The Medieval Fortification of Dublin - The History Of The Pale
After arriving in Ireland under the command of Robert FitzStephen in 1169, the Anglo-Normans attempted to conquer the island in stages for the next several hundred years. However, at their peak in the 13th century they had only managed to hold around two-thirds of the country and throughout the 14th and 15th centuries the Norman influence diminished until they only maintained effective control of one area of land by 1495. This area was known as the Pale in medieval times and was mainly centered around the Dublin region but also incorporated parts of counties Louth, Meath, and Kildare. In the Late Middle Ages, the Pale was established to be a kind of beachhead that would remain under direct English rule, even as the rest of the country resisted the Norman invasion and pushed back against the colonisation of the island. The actual boundary of the Pale consisted of intermittent fortified ditches, defensive walls, and banks as well as periodically placed castles and fortresses.
The exact perimeter of the Pale was somewhat ill-defined and changeable as there was never a continuous barrier put in place to mark the border of the land; however there were many fortified positions built to defend the colonialists from the native Irish and some of them still exist today. The remnants of the Pale boundaries can be seen in such locations as the ruins of Puck’s Castle in South Co. Dublin, which was designed to keep the ‘wild Irish’ at bay. Drimnagh Castle, which still has a functioning moat to this day, was built by Norman Knight Hugo de Berneval around 1240. De Berneval was part of Richard “Strongbow” de Clare’s 1170 Norman invasion of Ireland and was given the land where the castle now stands as a reward for his services. Rathmore in Co. Kildare served as part of a border fortress for the southwest corner of the Pale, whilst further north part of the ‘Pale ditch’ can be seen at Syddan in Co. Meath and the Dunmoe Castle ruins overlook the River Boyne in Navan.
The etymology behind the name “Pale” is derived from the Latin word for a stake or a type of boundary marked by fence posts. The phrase “going beyond the Pale” is also connected to this origin, as it was originally a colloquial phrase meaning that a person was going beyond the limits of the ‘civility’ that the Pale supposedly represented and out into the wilderness of rural untamed Ireland. In modern times the name ‘the Pale’ is used as a mostly derogatory way of describing Dublin city, and the pejorative term ‘Jackeen’ which is sometimes used to describe people from the capital city originates from the fact that Dublin was the centre of English rule for centuries, and combines ‘Jack’ as in Union Jack with the Irish suffix for little, thus implying that Dubliners were ‘little Englishmen’.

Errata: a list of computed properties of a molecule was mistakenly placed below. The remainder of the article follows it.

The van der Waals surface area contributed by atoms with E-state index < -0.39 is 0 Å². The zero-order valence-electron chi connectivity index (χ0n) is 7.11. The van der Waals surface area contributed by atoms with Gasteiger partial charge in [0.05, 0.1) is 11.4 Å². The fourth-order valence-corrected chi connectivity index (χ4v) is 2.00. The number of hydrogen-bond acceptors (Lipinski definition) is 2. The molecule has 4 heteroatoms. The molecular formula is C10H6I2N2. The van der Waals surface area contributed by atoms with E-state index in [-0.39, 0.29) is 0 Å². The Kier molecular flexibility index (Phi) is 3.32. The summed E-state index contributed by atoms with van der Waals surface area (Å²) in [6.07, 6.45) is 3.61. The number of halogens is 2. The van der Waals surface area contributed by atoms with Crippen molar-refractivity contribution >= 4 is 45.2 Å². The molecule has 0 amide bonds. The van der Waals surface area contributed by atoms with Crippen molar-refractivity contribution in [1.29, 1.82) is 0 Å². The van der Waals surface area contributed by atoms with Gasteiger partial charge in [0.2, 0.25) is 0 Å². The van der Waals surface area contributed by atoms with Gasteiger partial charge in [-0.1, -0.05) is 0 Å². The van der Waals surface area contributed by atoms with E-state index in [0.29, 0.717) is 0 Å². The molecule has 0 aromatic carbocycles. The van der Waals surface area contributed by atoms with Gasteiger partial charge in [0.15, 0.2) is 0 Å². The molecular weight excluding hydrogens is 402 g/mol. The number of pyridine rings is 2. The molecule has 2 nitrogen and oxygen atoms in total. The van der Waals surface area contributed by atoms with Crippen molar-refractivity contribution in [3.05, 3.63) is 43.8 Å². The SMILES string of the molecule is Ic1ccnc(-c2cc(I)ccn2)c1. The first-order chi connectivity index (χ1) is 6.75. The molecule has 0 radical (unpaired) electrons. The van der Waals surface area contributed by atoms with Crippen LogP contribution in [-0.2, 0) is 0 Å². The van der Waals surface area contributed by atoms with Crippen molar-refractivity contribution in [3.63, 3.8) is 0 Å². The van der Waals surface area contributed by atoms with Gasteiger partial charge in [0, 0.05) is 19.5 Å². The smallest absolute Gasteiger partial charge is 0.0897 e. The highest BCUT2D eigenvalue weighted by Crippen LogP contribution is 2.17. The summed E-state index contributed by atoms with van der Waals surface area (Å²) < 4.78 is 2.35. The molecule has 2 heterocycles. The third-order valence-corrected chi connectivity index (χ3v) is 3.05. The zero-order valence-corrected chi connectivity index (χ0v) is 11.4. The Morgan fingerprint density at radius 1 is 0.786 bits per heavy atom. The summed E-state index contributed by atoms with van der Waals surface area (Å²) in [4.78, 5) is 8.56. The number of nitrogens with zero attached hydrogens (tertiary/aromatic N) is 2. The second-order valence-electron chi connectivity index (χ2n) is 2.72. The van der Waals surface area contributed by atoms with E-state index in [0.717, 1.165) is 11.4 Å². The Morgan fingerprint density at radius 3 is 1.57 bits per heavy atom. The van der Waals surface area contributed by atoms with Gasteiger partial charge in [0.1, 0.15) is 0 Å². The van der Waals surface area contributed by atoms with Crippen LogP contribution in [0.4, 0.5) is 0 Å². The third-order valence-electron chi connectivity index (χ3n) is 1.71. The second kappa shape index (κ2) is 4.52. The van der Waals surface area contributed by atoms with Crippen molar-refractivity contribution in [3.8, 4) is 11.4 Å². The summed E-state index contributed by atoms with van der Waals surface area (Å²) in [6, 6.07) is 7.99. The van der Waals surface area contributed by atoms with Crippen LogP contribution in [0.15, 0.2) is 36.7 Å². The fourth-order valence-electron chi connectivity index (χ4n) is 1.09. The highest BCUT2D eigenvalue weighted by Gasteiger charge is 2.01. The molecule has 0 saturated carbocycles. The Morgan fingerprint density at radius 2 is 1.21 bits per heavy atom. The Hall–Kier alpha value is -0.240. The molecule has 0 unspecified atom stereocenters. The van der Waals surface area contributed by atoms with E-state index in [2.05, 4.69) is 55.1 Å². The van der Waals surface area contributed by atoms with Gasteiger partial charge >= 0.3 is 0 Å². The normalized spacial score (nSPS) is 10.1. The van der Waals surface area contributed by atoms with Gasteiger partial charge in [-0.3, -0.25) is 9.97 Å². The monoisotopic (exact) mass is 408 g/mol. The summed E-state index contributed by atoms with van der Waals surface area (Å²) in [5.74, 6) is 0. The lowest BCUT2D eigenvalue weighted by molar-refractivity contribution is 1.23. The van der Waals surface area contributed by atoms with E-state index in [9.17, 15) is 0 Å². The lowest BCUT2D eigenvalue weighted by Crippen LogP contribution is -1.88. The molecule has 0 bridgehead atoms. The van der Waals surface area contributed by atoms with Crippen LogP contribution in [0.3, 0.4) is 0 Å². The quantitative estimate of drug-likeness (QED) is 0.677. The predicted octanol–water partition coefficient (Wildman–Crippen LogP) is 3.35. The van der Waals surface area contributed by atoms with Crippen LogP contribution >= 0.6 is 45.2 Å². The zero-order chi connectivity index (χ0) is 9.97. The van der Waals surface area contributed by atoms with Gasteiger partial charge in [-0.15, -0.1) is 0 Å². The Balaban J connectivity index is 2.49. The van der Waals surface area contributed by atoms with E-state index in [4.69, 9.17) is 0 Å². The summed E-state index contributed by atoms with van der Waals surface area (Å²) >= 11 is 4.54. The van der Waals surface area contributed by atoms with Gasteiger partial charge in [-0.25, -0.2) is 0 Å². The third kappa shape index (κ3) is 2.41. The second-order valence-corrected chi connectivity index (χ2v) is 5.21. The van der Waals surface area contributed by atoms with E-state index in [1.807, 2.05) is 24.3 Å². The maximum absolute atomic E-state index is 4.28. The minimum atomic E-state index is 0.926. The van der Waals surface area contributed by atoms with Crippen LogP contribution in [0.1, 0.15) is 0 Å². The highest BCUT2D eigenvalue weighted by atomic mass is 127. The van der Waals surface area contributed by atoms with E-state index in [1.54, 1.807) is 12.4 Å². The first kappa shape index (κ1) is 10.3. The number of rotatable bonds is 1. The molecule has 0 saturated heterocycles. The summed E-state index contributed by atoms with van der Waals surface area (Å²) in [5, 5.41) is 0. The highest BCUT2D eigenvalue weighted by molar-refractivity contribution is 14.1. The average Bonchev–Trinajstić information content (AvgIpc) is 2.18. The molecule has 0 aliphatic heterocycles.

The Pale continued to exist in fluctuating strength and sizes as various English deputies who were sent to oversee the region struggled to understand complex Irish factions and customs with varying degrees of success until the reign of King Henry VIII. When he declared himself King of Ireland in 1542 he sought to reestablish the central authority across the country that had been diminished and had led to the creation of the Pale. The term was gradually phased out as the English influence spread across more of the country during this Tudor re-conquest in the 16th century. By the time Cromwell arrived in the 17th century he showed no distinction between the Irish who lived in the Pale and those beyond it, although a perceived class culture had developed between those from the Pale and those who were beyond it; this can be seen as a reason for the continued use of the phrase ‘the Pale’ as a somewhat insulting description of Dublin that persists to this day.
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